HYDERABAD: The Qutb Shahi Heritage Park, one of the largest necropolis in the world, was thrown open to public on Wednesday. After removing about 50 layers of white wash, the restoration team has been able to revive the detailing of the 16th century seven-arch arcade.
The works were taken up following reference from archival records. Historians present there said that it is one of the finest Persian type Hamams that is still sustained in India. It is also believed to have been a mortuary bath. As per archival records, this cluster of monuments, which are grave tombs, was built while the Qutb Shahis were still alive, each as per their taste.
The tombs too are in the process of being restored to how they existed during their time. The tomb of Mohammed Quli Qutb Shah, the founder of Hyderabad, stands 60 m tall. Lime plaster was applied on the dome, while cement was removed from the minarets among other finer elements. For the tomb of Ibrahim Quli Qutb Shah, the fourth ruler of the dynasty, removal of cement now reveals hidden tiles and stucco work.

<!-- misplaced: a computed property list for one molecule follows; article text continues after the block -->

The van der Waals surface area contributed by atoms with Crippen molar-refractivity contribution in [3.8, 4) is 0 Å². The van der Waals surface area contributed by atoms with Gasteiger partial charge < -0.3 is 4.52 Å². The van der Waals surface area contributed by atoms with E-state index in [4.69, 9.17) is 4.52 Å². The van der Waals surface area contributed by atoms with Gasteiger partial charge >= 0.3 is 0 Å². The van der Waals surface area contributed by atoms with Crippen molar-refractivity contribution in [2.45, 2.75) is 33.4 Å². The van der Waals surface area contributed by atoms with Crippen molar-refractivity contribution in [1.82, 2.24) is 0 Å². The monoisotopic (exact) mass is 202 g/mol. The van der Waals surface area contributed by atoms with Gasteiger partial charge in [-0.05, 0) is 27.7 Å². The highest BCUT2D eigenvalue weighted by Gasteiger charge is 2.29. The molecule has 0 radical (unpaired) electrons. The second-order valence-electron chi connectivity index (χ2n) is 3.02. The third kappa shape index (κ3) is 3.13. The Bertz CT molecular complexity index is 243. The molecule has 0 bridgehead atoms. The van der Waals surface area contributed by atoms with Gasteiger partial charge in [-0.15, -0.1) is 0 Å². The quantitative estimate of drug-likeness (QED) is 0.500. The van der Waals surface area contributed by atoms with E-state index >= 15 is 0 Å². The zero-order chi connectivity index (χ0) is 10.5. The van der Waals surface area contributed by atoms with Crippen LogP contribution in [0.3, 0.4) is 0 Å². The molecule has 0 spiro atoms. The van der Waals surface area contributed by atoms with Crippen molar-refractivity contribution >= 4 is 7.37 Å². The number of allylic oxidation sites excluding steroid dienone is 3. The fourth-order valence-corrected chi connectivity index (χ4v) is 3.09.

"With around 100 crore from the AKTC we finished the first phase. It is important to highlight that this is the only place in the world where members of an entire dynasty sleep together. We are also looking to improve the rest of the facilities will also be improved. We also received a fund of around `80 crore from the Government of India and we plan to complete this by 2021," informed B Venkatesham, secretary, Heritage Telangana. In terms of preservation of these works, he said the onus is on the people as much as it is on them and they have to responsible and help preserve these sites.
BV Papa Rao, advisor to State government, NR Visalatchy, director, Department of Archaeology and Museums were also present.
The tombs are open from 9:30 am to 5:30 pm with an entry fee of `10.
Marking the World Heritage Day, the government of Telangana and the Aga Khan Trust for Culture(AKTC), threw the campus open for public. The first phase of works of the Heritage Park is completed and the total project is to be completed by 2020-21.
Members from the AKTC followed by a group of heritage enthusiasts led a walk around the tombs and the garden area that has been restored to its past glory, while explaining the painstaking, and long-lasting restorative process. While the ruins provide a unique experience, the revamped look of selected tombs would make one feel a sense of historical pride.
Some of the bits include the Idgah which is located at the entrance of the tombs. This also included restoring missing portions of stucco work. The conservation process of Hamam included the removal of inappropriate 20th century repairs. Earlier, when efforts were made to restore these tombs, cement was one of the elements. The roof of the Hamam was relaid with lime and mortar to prevent entry of water while repairing the structural cracks. The missing stone elements have also been restored.